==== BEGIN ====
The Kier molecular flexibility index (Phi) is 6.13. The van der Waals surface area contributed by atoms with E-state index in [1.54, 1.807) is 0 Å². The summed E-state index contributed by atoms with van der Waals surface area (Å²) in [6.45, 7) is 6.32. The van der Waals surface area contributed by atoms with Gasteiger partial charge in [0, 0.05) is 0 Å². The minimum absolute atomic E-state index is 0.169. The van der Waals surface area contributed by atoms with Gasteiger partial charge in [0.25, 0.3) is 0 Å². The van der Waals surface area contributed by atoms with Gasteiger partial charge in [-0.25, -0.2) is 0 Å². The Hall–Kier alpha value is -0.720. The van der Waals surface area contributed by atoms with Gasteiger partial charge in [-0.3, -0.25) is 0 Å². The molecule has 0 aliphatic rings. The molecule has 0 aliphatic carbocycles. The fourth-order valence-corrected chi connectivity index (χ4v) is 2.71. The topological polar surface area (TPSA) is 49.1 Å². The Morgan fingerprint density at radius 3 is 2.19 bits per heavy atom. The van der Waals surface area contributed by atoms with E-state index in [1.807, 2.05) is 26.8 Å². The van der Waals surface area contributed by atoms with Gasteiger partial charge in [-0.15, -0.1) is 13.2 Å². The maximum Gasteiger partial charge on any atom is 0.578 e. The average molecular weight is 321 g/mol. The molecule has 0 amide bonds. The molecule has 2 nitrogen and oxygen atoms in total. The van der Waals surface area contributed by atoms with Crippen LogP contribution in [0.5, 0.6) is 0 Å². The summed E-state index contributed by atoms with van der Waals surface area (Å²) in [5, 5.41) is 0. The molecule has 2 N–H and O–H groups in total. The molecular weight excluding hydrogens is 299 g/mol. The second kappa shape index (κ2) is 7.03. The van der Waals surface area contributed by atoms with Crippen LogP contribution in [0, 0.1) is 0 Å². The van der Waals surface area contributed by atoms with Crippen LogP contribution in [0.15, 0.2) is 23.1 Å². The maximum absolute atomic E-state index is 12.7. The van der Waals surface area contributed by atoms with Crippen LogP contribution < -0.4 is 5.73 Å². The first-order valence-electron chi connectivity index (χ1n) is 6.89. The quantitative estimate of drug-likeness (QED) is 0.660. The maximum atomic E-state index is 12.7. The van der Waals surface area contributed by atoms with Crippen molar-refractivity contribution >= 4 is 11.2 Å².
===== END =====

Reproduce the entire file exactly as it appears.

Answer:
The Kier molecular flexibility index (Phi) is 6.13. The van der Waals surface area contributed by atoms with E-state index in [1.54, 1.807) is 0 Å². The summed E-state index contributed by atoms with van der Waals surface area (Å²) in [6.45, 7) is 6.32. The van der Waals surface area contributed by atoms with Gasteiger partial charge in [0, 0.05) is 0 Å². The minimum absolute atomic E-state index is 0.169. The van der Waals surface area contributed by atoms with Gasteiger partial charge in [0.25, 0.3) is 0 Å². The van der Waals surface area contributed by atoms with Gasteiger partial charge in [-0.25, -0.2) is 0 Å². The Hall–Kier alpha value is -0.720. The van der Waals surface area contributed by atoms with Gasteiger partial charge in [-0.3, -0.25) is 0 Å². The molecule has 0 aliphatic rings. The molecule has 0 aliphatic carbocycles. The fourth-order valence-corrected chi connectivity index (χ4v) is 2.71. The topological polar surface area (TPSA) is 49.1 Å². The Morgan fingerprint density at radius 3 is 2.19 bits per heavy atom. The van der Waals surface area contributed by atoms with E-state index in [1.807, 2.05) is 26.8 Å². The van der Waals surface area contributed by atoms with Gasteiger partial charge in [-0.15, -0.1) is 13.2 Å². The maximum Gasteiger partial charge on any atom is 0.578 e. The average molecular weight is 321 g/mol. The molecule has 0 amide bonds. The molecule has 2 nitrogen and oxygen atoms in total. The van der Waals surface area contributed by atoms with Crippen LogP contribution in [0.5, 0.6) is 0 Å². The summed E-state index contributed by atoms with van der Waals surface area (Å²) in [5, 5.41) is 0. The molecule has 2 N–H and O–H groups in total. The molecular weight excluding hydrogens is 299 g/mol. The second kappa shape index (κ2) is 7.03. The van der Waals surface area contributed by atoms with Crippen LogP contribution in [0, 0.1) is 0 Å². The van der Waals surface area contributed by atoms with Crippen LogP contribution in [0.15, 0.2) is 23.1 Å². The maximum absolute atomic E-state index is 12.7. The van der Waals surface area contributed by atoms with Crippen LogP contribution < -0.4 is 5.73 Å². The first-order valence-electron chi connectivity index (χ1n) is 6.89. The quantitative estimate of drug-likeness (QED) is 0.660. The maximum atomic E-state index is 12.7. The van der Waals surface area contributed by atoms with Crippen molar-refractivity contribution >= 4 is 11.2 Å².